Her justice Argentinian imposed yesterday Tuesday ten life sentences in the framework of the trial-river, which began more than three years ago, for hundreds of arbitrary cases arrests the kidnappings, torture, rapesviolent disappearances, of baby thefts and other crimes in three of its detention centers military dictatorship (1976-1983).

A court in La Plata imposed ten life sentences, one 25-year sentence and also announced the acquittal of one of the twelve defendants (another six died during the trial).

The trial – a river for more than 400 victims of the junta

The trial involved over 400 victims, who went through three “CCDs”, as they have come to be known by their Spanish acronym, the infamous “secret detention centerss”.

The country measured hundreds at the time of the junta. The three in particular were those in Banfield, Quilmes and Lanus, in a radius of 25 kilometers around Buenos Aires.

Among the accused, officers, non-commissioned officers, police officers, military doctorssometime Minister provincial government…

All pleaded not guilty, or that they were not in the country when the events unfolded, while one based his defense on the fact that “war” was being waged..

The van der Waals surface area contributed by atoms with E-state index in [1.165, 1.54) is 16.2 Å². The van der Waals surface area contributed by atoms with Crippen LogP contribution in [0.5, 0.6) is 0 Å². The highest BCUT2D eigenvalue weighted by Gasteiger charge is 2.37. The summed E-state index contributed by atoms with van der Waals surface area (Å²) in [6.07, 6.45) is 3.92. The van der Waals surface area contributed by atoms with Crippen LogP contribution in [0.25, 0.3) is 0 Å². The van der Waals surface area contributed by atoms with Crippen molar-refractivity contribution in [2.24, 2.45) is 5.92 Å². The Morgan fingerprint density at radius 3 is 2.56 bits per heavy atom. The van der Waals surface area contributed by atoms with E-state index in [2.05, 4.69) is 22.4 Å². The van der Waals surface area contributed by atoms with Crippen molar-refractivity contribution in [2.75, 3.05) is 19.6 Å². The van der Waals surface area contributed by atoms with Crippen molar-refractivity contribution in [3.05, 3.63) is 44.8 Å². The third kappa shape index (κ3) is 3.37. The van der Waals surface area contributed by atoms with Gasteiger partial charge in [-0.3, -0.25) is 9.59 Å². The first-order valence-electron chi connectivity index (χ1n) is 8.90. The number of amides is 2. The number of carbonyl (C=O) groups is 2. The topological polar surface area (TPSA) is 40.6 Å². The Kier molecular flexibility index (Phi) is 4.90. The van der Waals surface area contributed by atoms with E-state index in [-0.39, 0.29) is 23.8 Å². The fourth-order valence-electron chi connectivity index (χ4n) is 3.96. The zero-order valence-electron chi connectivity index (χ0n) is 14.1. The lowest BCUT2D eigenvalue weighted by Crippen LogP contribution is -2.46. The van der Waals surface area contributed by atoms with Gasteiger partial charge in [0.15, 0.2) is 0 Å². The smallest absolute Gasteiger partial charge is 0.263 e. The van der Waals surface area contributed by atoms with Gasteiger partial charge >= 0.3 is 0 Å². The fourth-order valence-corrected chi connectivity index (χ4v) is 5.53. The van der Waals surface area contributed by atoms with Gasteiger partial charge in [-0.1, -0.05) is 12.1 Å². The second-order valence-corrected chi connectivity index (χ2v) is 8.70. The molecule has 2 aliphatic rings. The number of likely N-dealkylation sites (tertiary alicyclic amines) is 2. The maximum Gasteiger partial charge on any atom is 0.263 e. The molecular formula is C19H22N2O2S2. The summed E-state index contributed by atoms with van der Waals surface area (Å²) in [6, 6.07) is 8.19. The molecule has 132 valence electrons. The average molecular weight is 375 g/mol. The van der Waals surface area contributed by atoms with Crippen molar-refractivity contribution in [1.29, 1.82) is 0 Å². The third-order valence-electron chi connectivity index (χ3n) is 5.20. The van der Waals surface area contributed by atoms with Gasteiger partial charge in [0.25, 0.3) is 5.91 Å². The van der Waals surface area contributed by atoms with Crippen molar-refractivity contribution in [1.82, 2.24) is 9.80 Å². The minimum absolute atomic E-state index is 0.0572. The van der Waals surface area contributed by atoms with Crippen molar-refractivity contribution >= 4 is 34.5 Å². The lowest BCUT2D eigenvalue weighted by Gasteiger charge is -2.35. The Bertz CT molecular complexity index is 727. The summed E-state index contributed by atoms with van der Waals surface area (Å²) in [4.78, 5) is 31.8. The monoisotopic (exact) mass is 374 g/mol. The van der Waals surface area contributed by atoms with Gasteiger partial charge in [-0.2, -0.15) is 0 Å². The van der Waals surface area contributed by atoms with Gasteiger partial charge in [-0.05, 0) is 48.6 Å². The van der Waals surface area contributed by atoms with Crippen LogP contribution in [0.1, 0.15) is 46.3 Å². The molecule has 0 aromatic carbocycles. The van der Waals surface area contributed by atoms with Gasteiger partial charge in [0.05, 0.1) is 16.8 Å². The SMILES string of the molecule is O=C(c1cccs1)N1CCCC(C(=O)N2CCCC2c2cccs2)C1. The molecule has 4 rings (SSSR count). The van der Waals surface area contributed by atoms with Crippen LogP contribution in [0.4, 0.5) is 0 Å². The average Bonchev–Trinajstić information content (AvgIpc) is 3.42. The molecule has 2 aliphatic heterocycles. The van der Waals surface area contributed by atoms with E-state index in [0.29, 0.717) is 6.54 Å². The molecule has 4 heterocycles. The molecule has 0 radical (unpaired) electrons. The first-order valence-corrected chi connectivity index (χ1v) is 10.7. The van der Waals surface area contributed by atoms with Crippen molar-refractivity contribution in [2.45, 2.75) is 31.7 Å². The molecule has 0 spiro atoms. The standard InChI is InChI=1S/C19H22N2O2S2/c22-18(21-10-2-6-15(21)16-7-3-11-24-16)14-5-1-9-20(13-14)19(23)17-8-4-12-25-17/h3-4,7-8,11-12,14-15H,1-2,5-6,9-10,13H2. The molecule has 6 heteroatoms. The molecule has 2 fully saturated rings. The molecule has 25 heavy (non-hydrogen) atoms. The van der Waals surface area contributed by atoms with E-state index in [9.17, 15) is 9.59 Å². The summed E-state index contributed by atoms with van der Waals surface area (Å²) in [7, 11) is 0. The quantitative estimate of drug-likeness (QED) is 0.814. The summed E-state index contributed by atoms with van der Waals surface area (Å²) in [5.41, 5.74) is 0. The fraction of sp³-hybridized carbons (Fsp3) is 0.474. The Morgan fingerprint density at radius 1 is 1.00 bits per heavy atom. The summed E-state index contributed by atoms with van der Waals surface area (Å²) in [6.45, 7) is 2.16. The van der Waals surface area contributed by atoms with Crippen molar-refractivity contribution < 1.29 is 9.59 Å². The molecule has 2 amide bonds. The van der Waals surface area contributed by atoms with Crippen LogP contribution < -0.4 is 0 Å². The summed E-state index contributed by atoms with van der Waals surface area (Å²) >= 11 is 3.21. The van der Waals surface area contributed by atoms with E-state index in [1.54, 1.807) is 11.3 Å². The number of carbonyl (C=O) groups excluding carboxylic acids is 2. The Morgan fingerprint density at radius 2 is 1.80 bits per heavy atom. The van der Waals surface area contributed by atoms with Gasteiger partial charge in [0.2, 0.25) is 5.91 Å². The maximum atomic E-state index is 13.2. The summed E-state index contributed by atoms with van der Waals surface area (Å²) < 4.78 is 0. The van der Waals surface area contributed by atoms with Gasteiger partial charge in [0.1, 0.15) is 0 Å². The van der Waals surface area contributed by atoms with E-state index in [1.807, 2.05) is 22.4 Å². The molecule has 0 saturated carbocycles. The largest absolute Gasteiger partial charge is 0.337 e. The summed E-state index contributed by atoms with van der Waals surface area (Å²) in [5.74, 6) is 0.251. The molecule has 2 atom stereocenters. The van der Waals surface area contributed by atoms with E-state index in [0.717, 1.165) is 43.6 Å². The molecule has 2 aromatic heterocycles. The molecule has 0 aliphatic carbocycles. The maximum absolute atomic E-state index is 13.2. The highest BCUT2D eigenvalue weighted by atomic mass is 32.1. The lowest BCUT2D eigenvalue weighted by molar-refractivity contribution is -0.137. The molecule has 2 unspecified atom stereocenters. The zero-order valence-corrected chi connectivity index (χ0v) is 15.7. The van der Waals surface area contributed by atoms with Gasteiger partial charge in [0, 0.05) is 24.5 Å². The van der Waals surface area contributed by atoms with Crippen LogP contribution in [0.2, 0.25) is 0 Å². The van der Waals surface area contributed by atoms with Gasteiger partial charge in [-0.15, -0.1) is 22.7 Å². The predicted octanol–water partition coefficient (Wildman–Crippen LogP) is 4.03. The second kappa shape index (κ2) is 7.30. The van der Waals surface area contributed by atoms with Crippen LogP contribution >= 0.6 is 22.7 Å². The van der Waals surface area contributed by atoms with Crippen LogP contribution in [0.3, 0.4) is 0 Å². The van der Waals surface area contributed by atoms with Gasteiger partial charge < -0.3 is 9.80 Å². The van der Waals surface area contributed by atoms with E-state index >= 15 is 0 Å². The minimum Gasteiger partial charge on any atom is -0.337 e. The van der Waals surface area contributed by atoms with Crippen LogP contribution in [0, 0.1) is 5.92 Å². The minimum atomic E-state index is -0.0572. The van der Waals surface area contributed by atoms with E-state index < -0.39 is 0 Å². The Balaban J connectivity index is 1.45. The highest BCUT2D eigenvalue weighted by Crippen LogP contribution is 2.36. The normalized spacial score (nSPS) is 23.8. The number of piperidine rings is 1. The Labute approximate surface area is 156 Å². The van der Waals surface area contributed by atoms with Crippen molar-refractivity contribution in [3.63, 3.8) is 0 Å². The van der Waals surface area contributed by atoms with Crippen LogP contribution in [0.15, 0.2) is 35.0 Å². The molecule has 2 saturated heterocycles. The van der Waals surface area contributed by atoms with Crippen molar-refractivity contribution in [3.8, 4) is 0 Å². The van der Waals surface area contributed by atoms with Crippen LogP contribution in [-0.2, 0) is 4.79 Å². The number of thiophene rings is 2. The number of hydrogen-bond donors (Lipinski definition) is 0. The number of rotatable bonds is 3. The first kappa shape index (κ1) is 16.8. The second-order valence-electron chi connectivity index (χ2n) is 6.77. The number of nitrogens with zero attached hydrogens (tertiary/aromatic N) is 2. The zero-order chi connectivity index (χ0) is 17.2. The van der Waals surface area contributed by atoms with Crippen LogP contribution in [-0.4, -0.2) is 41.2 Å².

The main defendant, Miguel Ecekolac, died in custody in 2022, aged 93, having already been sentenced to life several times.

The iconic form of Adriana Calvo

According to the Mothers of May Square collective, 23 pregnant women were among the prisoners that passed through the specific CCDs. Some were forced to abort by their executioners, others they disappeared and ten infants were given to families close to the regime. Seven of these children did not learn their true identities until years later.

Among those imprisoned in Banfield was Adriana Calvoan iconic figure among the victims (she died in 2010), whose catapult testimony, in which she recounted how gave birth blindfolded and handcuffed in a police car marked the “trial of the junta” in 1985 and has been included in large part in the hit film “Argentina, 1985” (2022).

Wartime, says Miley

The convictions in the La Plata trial were announced as the issue of the heavy legacy of the dictatorship was brought back into the public debate.

The extreme liberal Javier Millay, president of Argentina since December, questions the historiography about that period, instead of a dictatorship he speaks of a “war” between the state and far-right rebels, while he finds the tally of 30,000 dead and disappeared exaggerated, for which is spoken of by organizations defending human rights.

Since trials for the crimes of the dictatorship resumed in 2006, following the amnesty that was applied in the 1990s, the Argentine judiciary has sentenced 1,176 people by mid-March, including 661 to prison or prison terms, most of them they listen at home. Nearly 80 court cases remain pending.